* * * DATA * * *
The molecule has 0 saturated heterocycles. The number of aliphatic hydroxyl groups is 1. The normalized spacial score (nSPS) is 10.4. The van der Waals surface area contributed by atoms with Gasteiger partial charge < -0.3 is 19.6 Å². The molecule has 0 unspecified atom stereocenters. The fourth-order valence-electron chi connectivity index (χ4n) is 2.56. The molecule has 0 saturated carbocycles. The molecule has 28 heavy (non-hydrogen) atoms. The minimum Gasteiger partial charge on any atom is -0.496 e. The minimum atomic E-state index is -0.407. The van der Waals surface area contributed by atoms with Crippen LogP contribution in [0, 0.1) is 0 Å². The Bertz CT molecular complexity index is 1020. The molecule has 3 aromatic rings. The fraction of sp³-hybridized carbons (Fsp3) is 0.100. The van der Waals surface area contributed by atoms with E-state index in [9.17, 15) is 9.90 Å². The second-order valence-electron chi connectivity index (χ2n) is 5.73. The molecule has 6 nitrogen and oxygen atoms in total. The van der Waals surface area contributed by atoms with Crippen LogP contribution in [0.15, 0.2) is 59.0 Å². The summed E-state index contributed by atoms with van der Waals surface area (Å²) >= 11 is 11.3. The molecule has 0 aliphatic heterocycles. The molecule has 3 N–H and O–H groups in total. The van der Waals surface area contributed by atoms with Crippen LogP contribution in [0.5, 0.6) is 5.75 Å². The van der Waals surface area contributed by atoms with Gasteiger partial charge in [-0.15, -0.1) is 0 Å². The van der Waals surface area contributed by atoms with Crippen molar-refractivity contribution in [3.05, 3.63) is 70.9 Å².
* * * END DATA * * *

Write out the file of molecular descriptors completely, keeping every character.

The molecule has 0 saturated heterocycles. The number of aliphatic hydroxyl groups is 1. The normalized spacial score (nSPS) is 10.4. The van der Waals surface area contributed by atoms with Gasteiger partial charge < -0.3 is 19.6 Å². The molecule has 0 unspecified atom stereocenters. The fourth-order valence-electron chi connectivity index (χ4n) is 2.56. The molecule has 0 saturated carbocycles. The molecule has 28 heavy (non-hydrogen) atoms. The minimum Gasteiger partial charge on any atom is -0.496 e. The minimum atomic E-state index is -0.407. The van der Waals surface area contributed by atoms with Crippen LogP contribution in [0, 0.1) is 0 Å². The Bertz CT molecular complexity index is 1020. The molecule has 3 aromatic rings. The fraction of sp³-hybridized carbons (Fsp3) is 0.100. The van der Waals surface area contributed by atoms with E-state index in [9.17, 15) is 9.90 Å². The second-order valence-electron chi connectivity index (χ2n) is 5.73. The molecule has 6 nitrogen and oxygen atoms in total. The van der Waals surface area contributed by atoms with Crippen LogP contribution in [0.15, 0.2) is 59.0 Å². The summed E-state index contributed by atoms with van der Waals surface area (Å²) >= 11 is 11.3. The molecule has 0 aliphatic heterocycles. The molecule has 3 N–H and O–H groups in total. The van der Waals surface area contributed by atoms with Crippen LogP contribution in [0.5, 0.6) is 5.75 Å². The van der Waals surface area contributed by atoms with Gasteiger partial charge in [-0.15, -0.1) is 0 Å². The van der Waals surface area contributed by atoms with Crippen molar-refractivity contribution in [3.05, 3.63) is 70.9 Å².